Aquantum plans model-driven Ucits fund after opening in Munich

Index provider Aquantum Group has received permission from Germany’s regulator to open an asset management business, to include a base in Munich, and has announced plans for a Ucits-compliant fund for its model-driven investment strategy.

The business will provide systematic managed futures funds and managed accounts. To date, managed futures strategies, which are defined by being computer-driven, have around $320bn in them.

Joining these ranks, Aquantum plans to launch its first Ucits fund in the first quarter of 2012 using the Luxembourg platform of Universal-Investment, the largest independent investment company (KAG) in German-speaking Europe, with assets under management of €138bn.

The new asset management business will be headed up by Thomas Morrow, formerly a senior scientist at Winton Capital Management.

Morrow launched Aquantum in 2008, which proved to be a golden year for computer-driven funds.

The sector overall made 14% while hedge funds overall lost 19%, and equities markets slumped by more than 43%, according to data providers.

Last year, as the Eurozone debt unfolded and intensified, and the region’s equities markets fell by over 15%, Winton Capital Management stood out.

The computer-driven hedge fund manager Winton took a total €2.52bn into its regulated funds according to Lipper statistics. This was comfortably more than any other hedge fund Lipper screened, and in contrast to the pains at Europe’s regulated funds, which were hit by €70bn of net redemptions.

The approach Aquantum will be taking with its strategy involves applying advanced mathematical models to data in order to exploit market inefficiencies.

Aquantum can trade across a variety of asset classes and is not limited to the trend-following trading strategy, and can also engage in counter-trend trading, spread programs, pattern recognition and machine learning.

Morrow said: “Given the popularity of our indices, the establishment of a full-scale asset management business is a natural next step.”

Christian Schneider (pictured), Munich-based partner with the firm, said it is a good time for allocators to consider systematic strategies such as Aquantum’s, for a number of reasons.

“The major features that appear in this arena are liquidity and low correlation to traditional asset classes. And of course with the Ucits [framework] you have a higher level of regulatory relief. [Allocators] can speed up internal processes tremendously.”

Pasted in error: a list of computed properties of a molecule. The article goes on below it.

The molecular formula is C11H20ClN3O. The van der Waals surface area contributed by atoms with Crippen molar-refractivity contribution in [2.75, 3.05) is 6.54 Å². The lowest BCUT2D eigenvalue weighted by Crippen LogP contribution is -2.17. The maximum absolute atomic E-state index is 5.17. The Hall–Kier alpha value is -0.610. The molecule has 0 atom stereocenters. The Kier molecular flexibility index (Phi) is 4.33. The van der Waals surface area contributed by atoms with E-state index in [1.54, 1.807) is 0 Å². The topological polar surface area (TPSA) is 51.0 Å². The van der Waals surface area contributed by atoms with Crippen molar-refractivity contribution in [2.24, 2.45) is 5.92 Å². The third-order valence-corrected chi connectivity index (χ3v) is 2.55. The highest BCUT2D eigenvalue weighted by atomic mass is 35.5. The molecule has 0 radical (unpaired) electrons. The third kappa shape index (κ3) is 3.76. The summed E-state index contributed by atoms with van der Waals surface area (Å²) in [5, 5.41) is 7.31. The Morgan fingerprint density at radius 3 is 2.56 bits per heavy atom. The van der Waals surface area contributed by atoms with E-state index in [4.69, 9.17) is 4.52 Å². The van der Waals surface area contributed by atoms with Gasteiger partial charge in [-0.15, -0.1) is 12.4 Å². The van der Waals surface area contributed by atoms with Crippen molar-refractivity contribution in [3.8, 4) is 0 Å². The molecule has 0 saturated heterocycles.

He also mentions the aspect of ‘crisis alpha’ and ‘tail risk hedge’ inherent in many managed futures strategies. This showed itself in the crisis year of 2008.

“It is the ideal product to be prepared” for such difficult times, Schneider says.

“It can go long and short in response to prevailing market conditions, which gives it a very good positioning in good and bad times.”

In the Ucits fund, Aquantum’s strategy will be active in about 50 markets, but not in commodities. Aquantum could use a commodities index to reflect commodity exposure, but for now it has decided against this.

Schneider said, however, that commodity exposure will be offered in managed accounts. For such segregated accounts clients can also ask for various modifications of the main strategy.

The minimum commitment from institutional investors in the Ucits fund will be €500,000, whereas there is no hard-and-fast minimum for managed accounts, Schneider said.

Thomas Morrow’s establishing of Aquantum after leaving Winton will, in one sense, continue a trend set in motion by his former employer and the founder of Winton CM, David Harding.

He was the one of three mathematicians, who had sold their AHL strategy to Man Group, who then established his own boutique. Winton now runs nearly $29bn, making it Europe’s fourth largest hedge fund.

Much of the success of Europe’s largest hedge fund manager – Man Group – is thanks to its AHL computer-driven strategy, to which Harding contributed not only his knowledge and insight, but also the first letter of his surname.


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